Mentioned for the first time in 1018, the St. Mary's Church, owned by the bishops of Elne, was acquired by count Wilfred II of Cerdanya, who made their capital in the town, in 1025. In 1094 count William I ordered the construction of a monastery here, which was founded in 1097 and entrusted to the Augustinians.
Until 1167, the priory acquired numerous privileges and possessions, including castles and villages. In 1356 King Peter III of Aragon ceded to the monks the old palace of the counts.
In the 14th century the church was fortified with a line of walls featuring pyramidal merlons. The priory continued to increase in importance until its secularization in 1592. After the French Revolution in 1789 it was repeatedly modified.
The church, in Romanesque style, has a façade in pink marble, surmounted by a tympanum decorated by a Madonna enthroned with Child and Angels. The columns supporting the archivolts have capitals with rampaging lions, palms and sheep. The circular apse features exteriorly Lombard bands and a sawtooth-shaped frieze, as well as three windows with archivolts over small columns.
The interior is on a nave and two aisles. It houses a retablo by Jaume Cascalls (1345). The bell tower is in Lombard Romanesque style; it has Lombard bands decorating each of the three storey, the middle one having two windows and the upper one a large arch.References:
Derbent is the southernmost city in Russia, occupying the narrow gateway between the Caspian Sea and the Caucasus Mountains connecting the Eurasian steppes to the north and the Iranian Plateau to the south. Derbent claims to be the oldest city in Russia with historical documentation dating to the 8th century BCE. Due to its strategic location, over the course of history, the city changed ownership many times, particularly among the Persian, Arab, Mongol, Timurid, Shirvan and Iranian kingdoms.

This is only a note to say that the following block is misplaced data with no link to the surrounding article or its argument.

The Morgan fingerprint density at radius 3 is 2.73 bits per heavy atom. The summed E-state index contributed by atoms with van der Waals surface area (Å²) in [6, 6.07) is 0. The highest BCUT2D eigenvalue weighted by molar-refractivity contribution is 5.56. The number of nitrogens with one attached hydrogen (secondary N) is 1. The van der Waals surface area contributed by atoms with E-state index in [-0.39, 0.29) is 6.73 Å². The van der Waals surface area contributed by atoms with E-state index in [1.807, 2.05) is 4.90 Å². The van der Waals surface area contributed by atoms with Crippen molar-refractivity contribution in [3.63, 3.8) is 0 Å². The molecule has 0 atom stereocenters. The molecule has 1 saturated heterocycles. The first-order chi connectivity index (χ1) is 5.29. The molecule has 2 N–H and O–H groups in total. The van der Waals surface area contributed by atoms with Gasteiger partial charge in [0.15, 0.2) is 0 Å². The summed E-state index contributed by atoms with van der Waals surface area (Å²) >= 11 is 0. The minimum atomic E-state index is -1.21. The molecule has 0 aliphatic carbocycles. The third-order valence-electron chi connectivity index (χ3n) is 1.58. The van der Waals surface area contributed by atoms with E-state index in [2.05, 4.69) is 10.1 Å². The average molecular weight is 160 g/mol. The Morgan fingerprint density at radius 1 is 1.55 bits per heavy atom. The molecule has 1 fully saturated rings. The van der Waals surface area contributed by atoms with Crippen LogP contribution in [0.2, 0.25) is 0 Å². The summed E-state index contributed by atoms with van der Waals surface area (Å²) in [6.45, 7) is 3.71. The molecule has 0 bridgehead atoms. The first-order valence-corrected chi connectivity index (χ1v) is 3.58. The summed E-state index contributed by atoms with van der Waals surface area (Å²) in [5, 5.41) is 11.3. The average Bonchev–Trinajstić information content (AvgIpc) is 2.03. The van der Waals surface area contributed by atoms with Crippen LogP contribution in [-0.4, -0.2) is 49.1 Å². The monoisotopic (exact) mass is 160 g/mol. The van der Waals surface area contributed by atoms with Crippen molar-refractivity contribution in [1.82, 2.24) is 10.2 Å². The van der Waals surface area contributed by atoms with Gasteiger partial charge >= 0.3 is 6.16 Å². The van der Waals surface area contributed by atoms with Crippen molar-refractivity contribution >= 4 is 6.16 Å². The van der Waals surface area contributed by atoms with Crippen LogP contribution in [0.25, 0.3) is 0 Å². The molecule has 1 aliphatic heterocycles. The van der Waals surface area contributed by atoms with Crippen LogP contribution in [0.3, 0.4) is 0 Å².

Derbent has archaeological structures over 5,000 years old. As a result of this geographic peculiarity, the city developed between two walls, stretching from the mountains to the sea. These fortifications were continuously employed for a millennium and a half, longer than any other extant fortress in the world.
A traditionally and historically Iranian city, the first intensive settlement in the Derbent area dates from the 8th century BC. The site was intermittently controlled by the Persian monarchs, starting from the 6th century BC. Until the 4th century AD, it was part of Caucasian Albania which was a satrap of the Achaemenid Persian Empire. In the 5th century Derbent functioned as a border fortress and the seat of Sassanid Persians. Because of its strategic position on the northern branch of the Silk Route, the fortress was contested by the Khazars in the course of the Khazar-Arab Wars. In 654, Derbent was captured by the Arabs.
The Sassanid fortress does not exist any more, as the famous Derbent fortress as it stands today was built from the 12th century onward. Derbent became a strong military outpost and harbour of the Sassanid empire. During the 5th and 6th centuries, Derbent also became an important center for spreading the Christian faith in the Caucasus.
The site continued to be of great strategic importance until the 19th century. Today the fortifications consist of two parallel defence walls and Naryn-Kala Citadel. The walls are 3.6km long, stretching from the sea up to the mountains. They were built from stone and had 73 defence towers. 9 out of the 14 original gates remain.
In Naryn-Kala Citadel most of the old buildings, including a palace and a church, are now in ruins. It also holds baths and one of the oldest mosques in the former USSR.
In 2003, UNESCO included the old part of Derbent with traditional buildings in the World Heritage List.